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Guns At Batasi [DVD]
Guns At Batasi [DVD]
Dvd ~ Richard Attenborough
Price: £10.00

1 of 1 people found the following review helpful
5.0 out of 5 stars An excellent period piece, 8 Jun 2013
This review is from: Guns At Batasi [DVD] (DVD)
'Guns at Batasi' is fiction, although during the year it was released (1964) the scenario it describes was actually enacted with the army mutinies in Kenya, Uganda and Tanganyika (now Tanzania), which were suppressed by British military intervention.

This film captures the politics of decolonisation, but it is also an excellent drama in its own right. Richard Attenborough's portrayal of the old-school RSM is exemplary, but there are a lot of other fine performances in it as well.

I won't say much more about this film, but it is politically sophisticated and also exciting, with a strong strain of dark humour and also pathos. It also captures the enduring character of the British Army, epitomised by the scenes between Attenborough and the young Pte played by John Leyton (and as an ex-Lance Jack I appreciate the fact that he pulls right under the noses of the SNCOs).

Go see.


The Polish Officer
The Polish Officer
by Alan Furst
Edition: Paperback
Price: £6.39

1 of 1 people found the following review helpful
5.0 out of 5 stars Polska walcz¹ca - a fitting tribute, 19 May 2013
This review is from: The Polish Officer (Paperback)
Let me start by saying one thing. Any novel by Alan Furst is worth reading, not just because they work as thrillers, but also because they also reflect the history of their times.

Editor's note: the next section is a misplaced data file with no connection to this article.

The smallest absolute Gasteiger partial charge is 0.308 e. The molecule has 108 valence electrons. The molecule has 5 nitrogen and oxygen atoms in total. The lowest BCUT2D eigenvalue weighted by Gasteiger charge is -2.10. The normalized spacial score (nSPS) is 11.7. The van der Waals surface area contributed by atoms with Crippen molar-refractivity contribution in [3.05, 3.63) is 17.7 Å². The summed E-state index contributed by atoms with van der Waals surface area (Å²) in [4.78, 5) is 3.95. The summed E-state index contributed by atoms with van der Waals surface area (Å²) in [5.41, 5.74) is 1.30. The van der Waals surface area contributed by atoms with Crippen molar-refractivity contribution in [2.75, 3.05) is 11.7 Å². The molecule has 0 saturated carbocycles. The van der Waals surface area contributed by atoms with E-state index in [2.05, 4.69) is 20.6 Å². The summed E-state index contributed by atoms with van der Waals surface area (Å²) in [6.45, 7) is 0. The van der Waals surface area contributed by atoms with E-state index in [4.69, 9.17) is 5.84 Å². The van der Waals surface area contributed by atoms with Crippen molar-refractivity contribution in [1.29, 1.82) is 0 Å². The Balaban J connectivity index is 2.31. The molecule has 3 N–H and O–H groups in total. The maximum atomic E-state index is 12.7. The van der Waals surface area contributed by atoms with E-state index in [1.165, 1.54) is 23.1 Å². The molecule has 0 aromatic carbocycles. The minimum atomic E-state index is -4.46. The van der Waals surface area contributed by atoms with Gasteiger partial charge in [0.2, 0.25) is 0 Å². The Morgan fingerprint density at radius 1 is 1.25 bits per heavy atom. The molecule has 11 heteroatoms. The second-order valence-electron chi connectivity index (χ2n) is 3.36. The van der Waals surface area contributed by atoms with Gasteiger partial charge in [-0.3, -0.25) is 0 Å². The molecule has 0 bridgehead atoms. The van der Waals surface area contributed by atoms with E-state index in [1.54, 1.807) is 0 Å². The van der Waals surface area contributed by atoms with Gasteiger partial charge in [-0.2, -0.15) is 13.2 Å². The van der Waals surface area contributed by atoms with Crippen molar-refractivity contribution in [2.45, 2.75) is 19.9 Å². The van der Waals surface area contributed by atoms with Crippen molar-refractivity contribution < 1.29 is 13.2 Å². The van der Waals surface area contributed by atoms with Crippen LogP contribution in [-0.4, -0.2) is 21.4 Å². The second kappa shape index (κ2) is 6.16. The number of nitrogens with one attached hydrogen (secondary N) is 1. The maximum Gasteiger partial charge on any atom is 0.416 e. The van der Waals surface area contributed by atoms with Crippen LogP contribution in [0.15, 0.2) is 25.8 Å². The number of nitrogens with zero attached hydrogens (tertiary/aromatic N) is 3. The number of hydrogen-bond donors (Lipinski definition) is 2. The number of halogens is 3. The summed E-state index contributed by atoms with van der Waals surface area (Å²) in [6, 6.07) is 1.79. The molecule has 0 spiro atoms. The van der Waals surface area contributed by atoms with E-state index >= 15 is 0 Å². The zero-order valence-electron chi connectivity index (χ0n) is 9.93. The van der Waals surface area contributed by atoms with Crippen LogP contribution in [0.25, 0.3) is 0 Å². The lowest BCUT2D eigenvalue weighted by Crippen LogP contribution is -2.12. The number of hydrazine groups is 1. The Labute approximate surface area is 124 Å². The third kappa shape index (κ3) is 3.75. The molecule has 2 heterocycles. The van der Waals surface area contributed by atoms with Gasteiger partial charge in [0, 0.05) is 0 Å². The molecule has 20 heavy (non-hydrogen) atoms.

'The Polish Officer' is not only an excellent read in its own right. It is a tribute to the wartime Polish resistance, and their contribution to the fight against Nazism - a contribution which the Soviets and their apologists have tried to airbrush from history. It is a powerful novel which skilfully portrays the plight of a country caught between Nazi Germany and Stalin's USSR, but which is also in its own way uplifting. I will say no more other than if you want a thriller that grips you, educates you, and makes you think, this is well worth a purchase.


Stand Up & Be Counted
Stand Up & Be Counted
Offered by EliteDigital UK
Price: £21.95

4.0 out of 5 stars Mighty Mighty, 2 April 2013
This review is from: Stand Up & Be Counted (Audio CD)
I bought this CD for three reasons - the full version of James Brown's 'Say it Loud - I'm Black And Proud', Gil Scott-Heron's 'The Revolution Will Not Be Televised' and Nina Simone's absolutely stunning ballad 'I Wish I Knew How I Would Feel To Be Free'. When you buy a compilation like this you stand the risk of buying a dud, but except for one track I was not disappointed.

The title and first track - 'Stand Up and Be Counted' by The Flames - made what is left of my hair stand on end. The CD as a whole is a reminder of times when music could be (1) politically aware and (2) bloody good. Singling out the remainder I'd cite 'Mighty Mighty' by The Impressions, 'East' by Billy Paul, 'Hang On In There' by Mike James Kirkland and 'Freedom Road' by The Pharaohs.